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Traveling on the Glacier Express

Glacier Express travel through Alps in Switzerland

From Zermatt to St. Moritz, an 8-hour train adventure between two world famous Swiss destinations, across 300kms of mountain landscapes, bridges, viaducts and tunnels in the stunning scenery of the Swiss Alps. Here are my impressions and tips from our December winter-wonderland travel on the Glacier Express, a trip that I wanted to do from the moment I heard it exists.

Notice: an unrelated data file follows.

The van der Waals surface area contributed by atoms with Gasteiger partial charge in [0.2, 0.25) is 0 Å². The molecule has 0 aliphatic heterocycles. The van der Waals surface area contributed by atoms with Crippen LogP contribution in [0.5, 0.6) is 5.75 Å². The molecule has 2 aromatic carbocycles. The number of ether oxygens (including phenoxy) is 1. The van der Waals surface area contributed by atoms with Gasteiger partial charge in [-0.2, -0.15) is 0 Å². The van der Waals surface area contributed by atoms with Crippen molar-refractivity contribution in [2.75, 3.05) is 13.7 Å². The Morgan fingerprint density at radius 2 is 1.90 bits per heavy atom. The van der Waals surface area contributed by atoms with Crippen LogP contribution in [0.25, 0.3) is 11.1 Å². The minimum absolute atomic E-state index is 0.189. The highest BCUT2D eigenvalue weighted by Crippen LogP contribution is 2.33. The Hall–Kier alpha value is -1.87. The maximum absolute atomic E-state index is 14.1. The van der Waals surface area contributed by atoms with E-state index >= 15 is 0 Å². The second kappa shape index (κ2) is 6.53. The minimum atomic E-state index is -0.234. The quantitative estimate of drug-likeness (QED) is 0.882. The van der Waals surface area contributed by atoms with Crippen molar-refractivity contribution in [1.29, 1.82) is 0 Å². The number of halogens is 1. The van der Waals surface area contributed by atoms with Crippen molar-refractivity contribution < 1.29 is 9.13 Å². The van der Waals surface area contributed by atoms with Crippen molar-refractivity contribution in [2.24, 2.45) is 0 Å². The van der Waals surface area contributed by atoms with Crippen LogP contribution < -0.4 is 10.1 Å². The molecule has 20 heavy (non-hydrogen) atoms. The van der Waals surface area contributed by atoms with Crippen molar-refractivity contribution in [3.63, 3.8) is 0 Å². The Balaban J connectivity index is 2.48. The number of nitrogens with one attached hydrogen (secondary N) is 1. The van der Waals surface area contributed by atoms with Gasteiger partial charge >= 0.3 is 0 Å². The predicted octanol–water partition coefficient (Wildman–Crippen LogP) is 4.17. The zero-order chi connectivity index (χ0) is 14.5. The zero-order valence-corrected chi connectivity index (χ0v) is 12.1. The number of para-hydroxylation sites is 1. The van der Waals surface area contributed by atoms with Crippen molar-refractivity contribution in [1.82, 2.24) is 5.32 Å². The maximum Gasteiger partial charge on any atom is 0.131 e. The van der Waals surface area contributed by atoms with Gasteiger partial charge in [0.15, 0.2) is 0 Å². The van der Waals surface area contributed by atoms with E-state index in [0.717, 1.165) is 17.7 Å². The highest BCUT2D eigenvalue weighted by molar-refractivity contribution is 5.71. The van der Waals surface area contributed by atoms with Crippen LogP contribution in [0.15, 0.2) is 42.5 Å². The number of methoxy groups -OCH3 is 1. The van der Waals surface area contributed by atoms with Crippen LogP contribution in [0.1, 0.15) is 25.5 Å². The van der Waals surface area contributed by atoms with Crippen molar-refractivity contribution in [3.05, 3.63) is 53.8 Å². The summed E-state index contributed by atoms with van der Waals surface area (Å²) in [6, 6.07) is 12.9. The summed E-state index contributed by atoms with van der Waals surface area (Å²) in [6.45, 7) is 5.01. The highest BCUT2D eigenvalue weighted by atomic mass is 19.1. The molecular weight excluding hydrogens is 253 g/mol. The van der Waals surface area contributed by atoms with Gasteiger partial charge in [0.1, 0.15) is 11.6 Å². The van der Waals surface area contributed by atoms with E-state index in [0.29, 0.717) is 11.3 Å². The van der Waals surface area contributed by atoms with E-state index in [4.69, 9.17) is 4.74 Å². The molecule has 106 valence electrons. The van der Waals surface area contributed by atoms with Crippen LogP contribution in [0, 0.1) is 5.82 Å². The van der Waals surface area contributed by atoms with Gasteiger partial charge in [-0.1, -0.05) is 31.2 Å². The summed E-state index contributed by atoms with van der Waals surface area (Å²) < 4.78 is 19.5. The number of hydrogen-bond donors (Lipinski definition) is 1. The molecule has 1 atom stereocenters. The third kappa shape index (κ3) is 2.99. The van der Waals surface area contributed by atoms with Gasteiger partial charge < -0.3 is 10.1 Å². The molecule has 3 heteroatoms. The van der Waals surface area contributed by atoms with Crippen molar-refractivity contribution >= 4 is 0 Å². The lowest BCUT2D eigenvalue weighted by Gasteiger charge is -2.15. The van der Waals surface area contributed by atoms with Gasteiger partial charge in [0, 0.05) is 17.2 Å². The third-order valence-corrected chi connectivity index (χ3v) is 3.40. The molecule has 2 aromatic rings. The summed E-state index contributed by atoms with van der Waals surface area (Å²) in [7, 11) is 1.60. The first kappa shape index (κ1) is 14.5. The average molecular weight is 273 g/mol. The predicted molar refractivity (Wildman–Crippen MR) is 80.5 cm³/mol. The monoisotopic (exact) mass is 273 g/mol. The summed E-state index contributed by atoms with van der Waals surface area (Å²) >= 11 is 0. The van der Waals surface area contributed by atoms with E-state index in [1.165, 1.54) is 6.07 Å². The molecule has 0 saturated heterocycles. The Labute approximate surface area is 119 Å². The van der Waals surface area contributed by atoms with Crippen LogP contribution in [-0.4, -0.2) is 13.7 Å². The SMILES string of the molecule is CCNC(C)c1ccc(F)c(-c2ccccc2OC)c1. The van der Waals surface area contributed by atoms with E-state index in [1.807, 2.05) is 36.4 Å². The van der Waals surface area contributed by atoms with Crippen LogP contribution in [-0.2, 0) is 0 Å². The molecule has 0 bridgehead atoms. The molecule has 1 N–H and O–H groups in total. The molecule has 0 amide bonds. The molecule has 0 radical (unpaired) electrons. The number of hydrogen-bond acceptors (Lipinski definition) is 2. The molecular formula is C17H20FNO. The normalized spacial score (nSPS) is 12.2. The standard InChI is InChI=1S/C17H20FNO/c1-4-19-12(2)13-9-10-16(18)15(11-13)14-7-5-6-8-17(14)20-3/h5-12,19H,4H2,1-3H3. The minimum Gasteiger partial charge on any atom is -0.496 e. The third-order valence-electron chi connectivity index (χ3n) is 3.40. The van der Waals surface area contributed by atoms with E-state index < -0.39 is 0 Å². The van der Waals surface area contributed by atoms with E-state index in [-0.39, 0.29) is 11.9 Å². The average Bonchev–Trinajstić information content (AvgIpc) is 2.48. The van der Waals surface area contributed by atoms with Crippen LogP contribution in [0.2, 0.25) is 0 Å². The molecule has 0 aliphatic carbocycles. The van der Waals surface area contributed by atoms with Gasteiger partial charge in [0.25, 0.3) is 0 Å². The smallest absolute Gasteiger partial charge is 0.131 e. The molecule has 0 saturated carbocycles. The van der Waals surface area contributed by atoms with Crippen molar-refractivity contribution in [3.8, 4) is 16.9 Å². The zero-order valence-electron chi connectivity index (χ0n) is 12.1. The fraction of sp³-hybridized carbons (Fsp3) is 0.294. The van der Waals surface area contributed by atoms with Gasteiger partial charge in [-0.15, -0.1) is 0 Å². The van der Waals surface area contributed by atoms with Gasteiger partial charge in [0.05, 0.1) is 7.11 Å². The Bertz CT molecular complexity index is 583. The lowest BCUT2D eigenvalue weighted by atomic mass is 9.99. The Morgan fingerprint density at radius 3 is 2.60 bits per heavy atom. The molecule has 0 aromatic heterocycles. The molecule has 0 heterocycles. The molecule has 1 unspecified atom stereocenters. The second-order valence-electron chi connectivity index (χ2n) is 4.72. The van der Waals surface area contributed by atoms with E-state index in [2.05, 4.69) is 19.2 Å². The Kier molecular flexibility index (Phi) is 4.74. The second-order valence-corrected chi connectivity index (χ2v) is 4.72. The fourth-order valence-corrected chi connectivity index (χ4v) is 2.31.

Snowcovered trees in the Swiss AlpsDO book the trip in advance. We booked in October for an 8:30 train on December 16th and we got the last window seats. In the winter there are fewer trains than in the summer, so check the schedule before you plan and book as soon as you can. (having said that, our train still didn’t seem packed so I don’t know how the schedules are managed, but you’ll be grateful for your window seat, trust me :))